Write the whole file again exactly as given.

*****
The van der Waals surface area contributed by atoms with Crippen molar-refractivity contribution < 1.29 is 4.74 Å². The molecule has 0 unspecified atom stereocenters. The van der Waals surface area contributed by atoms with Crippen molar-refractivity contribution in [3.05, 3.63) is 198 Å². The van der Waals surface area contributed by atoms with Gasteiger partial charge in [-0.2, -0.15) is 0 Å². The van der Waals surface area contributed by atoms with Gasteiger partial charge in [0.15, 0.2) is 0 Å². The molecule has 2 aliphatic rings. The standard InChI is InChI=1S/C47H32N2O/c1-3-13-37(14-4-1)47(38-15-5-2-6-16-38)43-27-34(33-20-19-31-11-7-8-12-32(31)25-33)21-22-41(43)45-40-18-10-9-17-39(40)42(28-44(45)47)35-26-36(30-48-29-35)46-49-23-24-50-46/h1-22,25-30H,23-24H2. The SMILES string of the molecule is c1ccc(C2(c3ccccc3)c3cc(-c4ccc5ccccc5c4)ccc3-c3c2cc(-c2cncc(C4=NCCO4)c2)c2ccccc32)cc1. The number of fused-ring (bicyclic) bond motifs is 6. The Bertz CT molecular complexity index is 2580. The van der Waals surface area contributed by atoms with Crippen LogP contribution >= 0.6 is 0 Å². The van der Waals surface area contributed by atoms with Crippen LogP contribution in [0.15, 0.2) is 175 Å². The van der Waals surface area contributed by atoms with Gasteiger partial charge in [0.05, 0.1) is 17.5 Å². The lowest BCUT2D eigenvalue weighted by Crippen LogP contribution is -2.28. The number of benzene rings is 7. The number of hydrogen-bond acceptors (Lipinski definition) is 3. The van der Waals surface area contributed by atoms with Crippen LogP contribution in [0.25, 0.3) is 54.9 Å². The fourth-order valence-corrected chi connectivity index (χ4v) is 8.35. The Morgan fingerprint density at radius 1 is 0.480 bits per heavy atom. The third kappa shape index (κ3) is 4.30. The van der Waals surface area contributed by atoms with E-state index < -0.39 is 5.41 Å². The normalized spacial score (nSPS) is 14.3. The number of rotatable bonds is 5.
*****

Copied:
The van der Waals surface area contributed by atoms with Crippen molar-refractivity contribution < 1.29 is 4.74 Å². The molecule has 0 unspecified atom stereocenters. The van der Waals surface area contributed by atoms with Crippen molar-refractivity contribution in [3.05, 3.63) is 198 Å². The van der Waals surface area contributed by atoms with Gasteiger partial charge in [-0.2, -0.15) is 0 Å². The van der Waals surface area contributed by atoms with Gasteiger partial charge in [0.15, 0.2) is 0 Å². The molecule has 2 aliphatic rings. The standard InChI is InChI=1S/C47H32N2O/c1-3-13-37(14-4-1)47(38-15-5-2-6-16-38)43-27-34(33-20-19-31-11-7-8-12-32(31)25-33)21-22-41(43)45-40-18-10-9-17-39(40)42(28-44(45)47)35-26-36(30-48-29-35)46-49-23-24-50-46/h1-22,25-30H,23-24H2. The SMILES string of the molecule is c1ccc(C2(c3ccccc3)c3cc(-c4ccc5ccccc5c4)ccc3-c3c2cc(-c2cncc(C4=NCCO4)c2)c2ccccc32)cc1. The number of fused-ring (bicyclic) bond motifs is 6. The Bertz CT molecular complexity index is 2580. The van der Waals surface area contributed by atoms with Crippen LogP contribution >= 0.6 is 0 Å². The van der Waals surface area contributed by atoms with Crippen LogP contribution in [0.15, 0.2) is 175 Å². The van der Waals surface area contributed by atoms with Gasteiger partial charge in [0.05, 0.1) is 17.5 Å². The lowest BCUT2D eigenvalue weighted by Crippen LogP contribution is -2.28. The number of benzene rings is 7. The number of hydrogen-bond acceptors (Lipinski definition) is 3. The van der Waals surface area contributed by atoms with Crippen LogP contribution in [0.25, 0.3) is 54.9 Å². The fourth-order valence-corrected chi connectivity index (χ4v) is 8.35. The Morgan fingerprint density at radius 1 is 0.480 bits per heavy atom. The third kappa shape index (κ3) is 4.30. The van der Waals surface area contributed by atoms with E-state index < -0.39 is 5.41 Å². The normalized spacial score (nSPS) is 14.3. The number of rotatable bonds is 5.